I need your help with pacing!

Abrin

Well-Known Member
I suck at pacing.

I know that I am just making it worse for myself when I don't rest but I really have a hard time with pacing. I just never seem to be able to force myself into taking regular breaks so I am always in a boom and bust cycle.

I plead, beg and make deals with myself that I will only do '5 more minutes of work' but whenever that self-made deadline ends I always end up telling myself...."No, no.....just five MORE minutes."

And the next thing I know it is hours later and I feel like I've been run over by a truck.

Does anyone have any tips, advice or support? I am driving myself crazy in a cycle of where I never rest enough and then when I finally force myself to rest I spend that time mentally beating myself up for not resting more. :(
 

JennyJenny

Well-Known Member
Yes. If you don't care for yourself you most likely will disable yourself. It happened to me because no one was telling me that I had a disease because I had not been diagnosed and when I was they were not clear as to how this was disabling people and at times even causing their deaths. I got all the wrong advice in the world.

Just think about ending up with no one being able to care for you which is how many of us end up. And if you get bed bound without anyone to help you imagine what will happen to you.

In the UK and other parts of Europe they are putting us in Psych wards. I imagine it is psych wards, nursing homes and the streets here in the US. And I really wish someone had been that direct with me.
 

Abrin

Well-Known Member
Yes. If you don't care for yourself you most likely will disable yourself. It happened to me because no one was telling me that I had a disease because I had not been diagnosed and when I was they were not clear as to how this was disabling people and at times even causing their deaths. I got all the wrong advice in the world.

Just think about ending up with no one being able to care for you which is how many of us end up. And if you get bed bound without anyone to help you imagine what will happen to you.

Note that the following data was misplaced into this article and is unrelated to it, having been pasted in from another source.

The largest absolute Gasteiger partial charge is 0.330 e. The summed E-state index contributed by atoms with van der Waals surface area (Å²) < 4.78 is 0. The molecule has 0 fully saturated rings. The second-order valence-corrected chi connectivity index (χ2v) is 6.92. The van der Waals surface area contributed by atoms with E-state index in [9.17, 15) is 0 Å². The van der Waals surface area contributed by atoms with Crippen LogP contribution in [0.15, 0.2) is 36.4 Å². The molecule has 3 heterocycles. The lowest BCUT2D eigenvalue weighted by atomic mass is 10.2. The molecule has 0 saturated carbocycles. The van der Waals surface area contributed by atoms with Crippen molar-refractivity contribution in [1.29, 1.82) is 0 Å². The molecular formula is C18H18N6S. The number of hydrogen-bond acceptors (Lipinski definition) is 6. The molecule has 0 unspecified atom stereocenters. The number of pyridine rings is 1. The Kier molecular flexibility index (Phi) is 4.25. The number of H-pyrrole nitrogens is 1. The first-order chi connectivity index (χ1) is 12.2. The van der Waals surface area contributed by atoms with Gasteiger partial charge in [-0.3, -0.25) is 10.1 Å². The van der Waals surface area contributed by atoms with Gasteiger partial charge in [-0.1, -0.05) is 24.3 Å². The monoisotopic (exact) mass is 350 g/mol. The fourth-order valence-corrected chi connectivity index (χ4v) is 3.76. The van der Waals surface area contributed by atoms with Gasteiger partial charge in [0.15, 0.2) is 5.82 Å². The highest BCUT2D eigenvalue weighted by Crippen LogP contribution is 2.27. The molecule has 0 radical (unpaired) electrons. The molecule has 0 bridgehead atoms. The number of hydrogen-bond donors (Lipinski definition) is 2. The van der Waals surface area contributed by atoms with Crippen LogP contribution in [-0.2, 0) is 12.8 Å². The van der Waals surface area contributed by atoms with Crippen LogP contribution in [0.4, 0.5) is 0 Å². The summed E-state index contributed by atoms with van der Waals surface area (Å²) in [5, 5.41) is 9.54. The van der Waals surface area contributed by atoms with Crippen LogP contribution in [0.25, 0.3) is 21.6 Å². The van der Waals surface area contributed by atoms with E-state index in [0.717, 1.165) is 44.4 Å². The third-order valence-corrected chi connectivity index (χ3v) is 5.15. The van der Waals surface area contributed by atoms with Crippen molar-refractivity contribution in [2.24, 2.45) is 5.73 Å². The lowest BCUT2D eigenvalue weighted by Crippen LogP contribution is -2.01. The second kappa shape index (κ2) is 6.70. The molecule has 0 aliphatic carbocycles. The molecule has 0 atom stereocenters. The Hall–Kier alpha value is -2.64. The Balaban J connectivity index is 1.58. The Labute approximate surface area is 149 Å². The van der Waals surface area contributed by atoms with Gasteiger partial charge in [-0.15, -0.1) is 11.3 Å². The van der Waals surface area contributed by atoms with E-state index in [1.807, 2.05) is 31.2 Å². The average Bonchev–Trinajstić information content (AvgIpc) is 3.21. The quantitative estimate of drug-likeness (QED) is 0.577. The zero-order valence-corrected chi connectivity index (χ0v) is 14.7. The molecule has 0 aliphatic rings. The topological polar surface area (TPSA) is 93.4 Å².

In the UK and other parts of Europe they are putting us in Psych wards. I imagine it is psych wards, nursing homes and the streets here in the US. And I really wish someone had been that direct with me.
I think a huge part of my problem with pacing is that I've been this way almost the entirety of my life....I can not remember a time that I did not have it so I really don't have anything to compare it too. I was on a psych ward in my teens and throughout the years I've gone through relapsing and have become bed-bound and then 'better' again so I can walk to the store and do a few hours of errands.

I guess it is hard for me convince myself that the pacing actually does anything.....if that makes sense, even though I know better that it does when the boom and bust cycle is all I've really known.

I am so sorry that no one was as direct with you as you have been with me. It hurts my heart to know that you could of been less sick if you had only been born in a different time with better information. (*gentle hugs*)
 

ScottTriGuy

Active Member
I suck at pacing. ...
Change is effin' hard.

Many folks find an 'activity diary' helpful, easy to find on the interweb - each hour (or less) you describe your activity in a word or two (sitting, walk 10min, etc) - this increases awareness, and that's the first step to change!

Another effective strategy is to intentionally reward yourself for stopping short before PEM will be triggered. Awards are best if kept simple and something you can do in the moment. I give myself 3 pats on back while saying "Good job Scott".

Good luck!
 

Abrin

Well-Known Member
Change is effin' hard.

Many folks find an 'activity diary' helpful, easy to find on the interweb - each hour (or less) you describe your activity in a word or two (sitting, walk 10min, etc) - this increases awareness, and that's the first step to change!